For ages, the primary source of renewable energy has been water. The grain mills of the ancient Greeks were powered by water. Currently, huge infrastructure projects like China’s Three Gorges Dam can power between 70 million and 80 million homes. Hydropower is the most economical way to produce electricity, according to the International Renewable Energy Agency (IRENA).
The hydro industry has few pure-play stocks. There are three energy companies, nevertheless, whose portfolios contain sizable amounts of hydropower. One of the biggest hydro operations is owned by PG&E (PCG). Idacorp (IDA) has 17 hydro projects, and Brookfield Renewable Partners (BEP) operates 227 plants on 87 river systems.
One of the renewable energy sources with the highest growth is wind power, which has grown by 75 times in the last 20 years. China is the leading country with 288.3 gigawatts of installed capacity, followed by the US (122.3 gigawatts), Germany (62.9 gigawatts), and Japan (70.3 gigawatts).
If this renewable energy source appeals to you, seek out wind farms that offer wind-generated electricity for sale or think about companies that manufacture wind turbines. Again, there aren’t many pure-play stocks, but some noteworthy wind stocks are as follows:
- General Electric (GE)
- NextEra Energy Partners (NEP)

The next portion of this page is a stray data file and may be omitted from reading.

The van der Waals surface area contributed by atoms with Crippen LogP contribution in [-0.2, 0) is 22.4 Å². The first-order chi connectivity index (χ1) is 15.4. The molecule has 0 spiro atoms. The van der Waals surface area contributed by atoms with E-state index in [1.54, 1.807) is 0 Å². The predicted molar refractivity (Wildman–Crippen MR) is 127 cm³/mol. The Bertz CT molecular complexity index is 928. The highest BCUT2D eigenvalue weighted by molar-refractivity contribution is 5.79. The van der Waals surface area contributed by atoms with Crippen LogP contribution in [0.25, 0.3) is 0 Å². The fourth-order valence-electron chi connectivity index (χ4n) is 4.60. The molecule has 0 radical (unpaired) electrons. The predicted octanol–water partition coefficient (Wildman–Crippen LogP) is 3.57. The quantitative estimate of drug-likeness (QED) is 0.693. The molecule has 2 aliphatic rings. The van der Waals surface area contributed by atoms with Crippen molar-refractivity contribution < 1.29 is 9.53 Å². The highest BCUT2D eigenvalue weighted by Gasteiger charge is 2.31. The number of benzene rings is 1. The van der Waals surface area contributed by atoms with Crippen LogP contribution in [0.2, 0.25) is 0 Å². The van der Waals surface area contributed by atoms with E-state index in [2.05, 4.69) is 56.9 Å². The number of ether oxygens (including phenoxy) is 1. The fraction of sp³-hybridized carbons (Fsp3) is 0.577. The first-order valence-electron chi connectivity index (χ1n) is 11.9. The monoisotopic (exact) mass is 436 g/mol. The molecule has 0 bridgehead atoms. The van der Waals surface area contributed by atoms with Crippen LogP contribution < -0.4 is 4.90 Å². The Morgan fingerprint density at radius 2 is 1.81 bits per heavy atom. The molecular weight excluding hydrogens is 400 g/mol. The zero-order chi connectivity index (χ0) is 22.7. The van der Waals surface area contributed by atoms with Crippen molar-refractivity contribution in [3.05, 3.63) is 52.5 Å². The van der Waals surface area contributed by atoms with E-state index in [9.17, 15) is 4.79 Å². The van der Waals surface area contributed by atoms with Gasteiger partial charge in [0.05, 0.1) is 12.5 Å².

- Siemens Gamesa Renewable Energy (GCTAY)
- Vestas Wind Systems (VWDRY)
Solar energy is being used in homes, buildings, and a variety of other items. If you think that this market is just getting started, pay close attention to the companies making solar panels that will benefit as more people and businesses adopt solar power. First Solar (FSLR) is the largest manufacturer of solar modules and systems.
Solar energy is more than just panels. A wide range of companies offer investment opportunities, from components to installation, including:
- Energy Enphase (ENPH)
- The Invesco Solar ETF
- Sunrun (RUN) (TAN)
Geothermal energy uses clean energy by using heat from the earth. Ormat Technologies (ORA) owns and operates geothermal plants in the U.S., Guatemala, Honduras, Indonesia, Guadeloupe, and Kenya.
The pollution control sector is expanding, with goals ranging from lowering greenhouse emissions from industrial power plants to reducing emissions from your car’s tailpipe. This industry comes into action whenever the law calls for an improvement in the amount of hazardous chemicals that can be released into the environment. The following businesses and ETFs specialize in pollution control technologies:
- VanEck Vectors Environmental Services ETF (EVX)
- Invesco MSCI Sustainable Future ETF (ERTH)
- Fuel-Tech (FTEK)
Tesla (TSLA) is the first name on many people’s lists when it comes to transportation. Although this company has been in the headlines due to its charismatic leader and innovative technologies, it is not the only player in the field.
On a smaller scale, scientists are developing a different way to power cars using fuel-cell technology. Millions of cars—as well as millions of consumers—are waiting for this technology to work.
Below are the companies that operate in this sector:
Ballard Power Systems (BLDP) manufactures cells that can be used in vehicles and backup power systems.
FuelCell Energy (FCEL) focuses on offering electricity alternatives to commercial and industrial enterprises.
Recycling is now considered a best practice. The majority of people are aware that materials like paper, metal, and glass may be recycled and used again, but the list of recyclables is expanding. Batteries, waste oil, vegetable oil, cell phones, computers, and even auto parts can all be recycled. There is a company operating in the background that recycles these products.